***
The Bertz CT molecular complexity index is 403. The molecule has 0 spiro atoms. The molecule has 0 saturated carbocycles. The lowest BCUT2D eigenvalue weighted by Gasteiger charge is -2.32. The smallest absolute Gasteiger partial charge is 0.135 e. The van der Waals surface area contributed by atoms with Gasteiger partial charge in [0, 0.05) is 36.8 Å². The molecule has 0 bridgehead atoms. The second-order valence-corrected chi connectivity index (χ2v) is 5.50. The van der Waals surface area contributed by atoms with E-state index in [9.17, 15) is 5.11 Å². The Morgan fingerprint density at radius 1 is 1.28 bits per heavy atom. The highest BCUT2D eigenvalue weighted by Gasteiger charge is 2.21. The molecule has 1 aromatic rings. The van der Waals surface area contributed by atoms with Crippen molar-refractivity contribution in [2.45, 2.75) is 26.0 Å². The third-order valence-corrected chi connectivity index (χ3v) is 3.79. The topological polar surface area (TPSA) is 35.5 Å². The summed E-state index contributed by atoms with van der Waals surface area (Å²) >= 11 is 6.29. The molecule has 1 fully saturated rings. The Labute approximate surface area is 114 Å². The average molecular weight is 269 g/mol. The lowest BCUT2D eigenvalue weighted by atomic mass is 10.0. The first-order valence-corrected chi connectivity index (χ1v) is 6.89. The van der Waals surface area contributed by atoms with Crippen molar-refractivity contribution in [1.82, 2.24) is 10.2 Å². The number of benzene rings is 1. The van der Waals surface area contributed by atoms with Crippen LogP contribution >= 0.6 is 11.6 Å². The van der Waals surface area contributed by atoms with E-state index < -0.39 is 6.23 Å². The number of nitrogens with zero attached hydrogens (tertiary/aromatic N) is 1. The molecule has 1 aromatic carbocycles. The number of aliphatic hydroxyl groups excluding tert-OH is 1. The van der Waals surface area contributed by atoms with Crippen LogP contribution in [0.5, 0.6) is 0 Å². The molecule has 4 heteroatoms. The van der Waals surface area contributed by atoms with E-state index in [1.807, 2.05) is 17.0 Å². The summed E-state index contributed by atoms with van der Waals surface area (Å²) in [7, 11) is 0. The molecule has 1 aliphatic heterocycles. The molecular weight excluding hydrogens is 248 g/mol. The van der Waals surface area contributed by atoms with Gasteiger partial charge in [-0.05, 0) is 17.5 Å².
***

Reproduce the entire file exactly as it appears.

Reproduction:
The Bertz CT molecular complexity index is 403. The molecule has 0 spiro atoms. The molecule has 0 saturated carbocycles. The lowest BCUT2D eigenvalue weighted by Gasteiger charge is -2.32. The smallest absolute Gasteiger partial charge is 0.135 e. The van der Waals surface area contributed by atoms with Gasteiger partial charge in [0, 0.05) is 36.8 Å². The molecule has 0 bridgehead atoms. The second-order valence-corrected chi connectivity index (χ2v) is 5.50. The van der Waals surface area contributed by atoms with E-state index in [9.17, 15) is 5.11 Å². The Morgan fingerprint density at radius 1 is 1.28 bits per heavy atom. The highest BCUT2D eigenvalue weighted by Gasteiger charge is 2.21. The molecule has 1 aromatic rings. The van der Waals surface area contributed by atoms with Crippen molar-refractivity contribution in [2.45, 2.75) is 26.0 Å². The third-order valence-corrected chi connectivity index (χ3v) is 3.79. The topological polar surface area (TPSA) is 35.5 Å². The summed E-state index contributed by atoms with van der Waals surface area (Å²) >= 11 is 6.29. The molecule has 1 fully saturated rings. The Labute approximate surface area is 114 Å². The average molecular weight is 269 g/mol. The lowest BCUT2D eigenvalue weighted by atomic mass is 10.0. The first-order valence-corrected chi connectivity index (χ1v) is 6.89. The van der Waals surface area contributed by atoms with Crippen molar-refractivity contribution in [1.82, 2.24) is 10.2 Å². The number of benzene rings is 1. The van der Waals surface area contributed by atoms with Crippen LogP contribution >= 0.6 is 11.6 Å². The van der Waals surface area contributed by atoms with E-state index < -0.39 is 6.23 Å². The number of nitrogens with zero attached hydrogens (tertiary/aromatic N) is 1. The molecule has 1 aromatic carbocycles. The number of aliphatic hydroxyl groups excluding tert-OH is 1. The van der Waals surface area contributed by atoms with Crippen LogP contribution in [0.5, 0.6) is 0 Å². The molecule has 4 heteroatoms. The van der Waals surface area contributed by atoms with E-state index in [1.807, 2.05) is 17.0 Å². The summed E-state index contributed by atoms with van der Waals surface area (Å²) in [7, 11) is 0. The molecule has 1 aliphatic heterocycles. The molecular weight excluding hydrogens is 248 g/mol. The van der Waals surface area contributed by atoms with Gasteiger partial charge in [-0.05, 0) is 17.5 Å².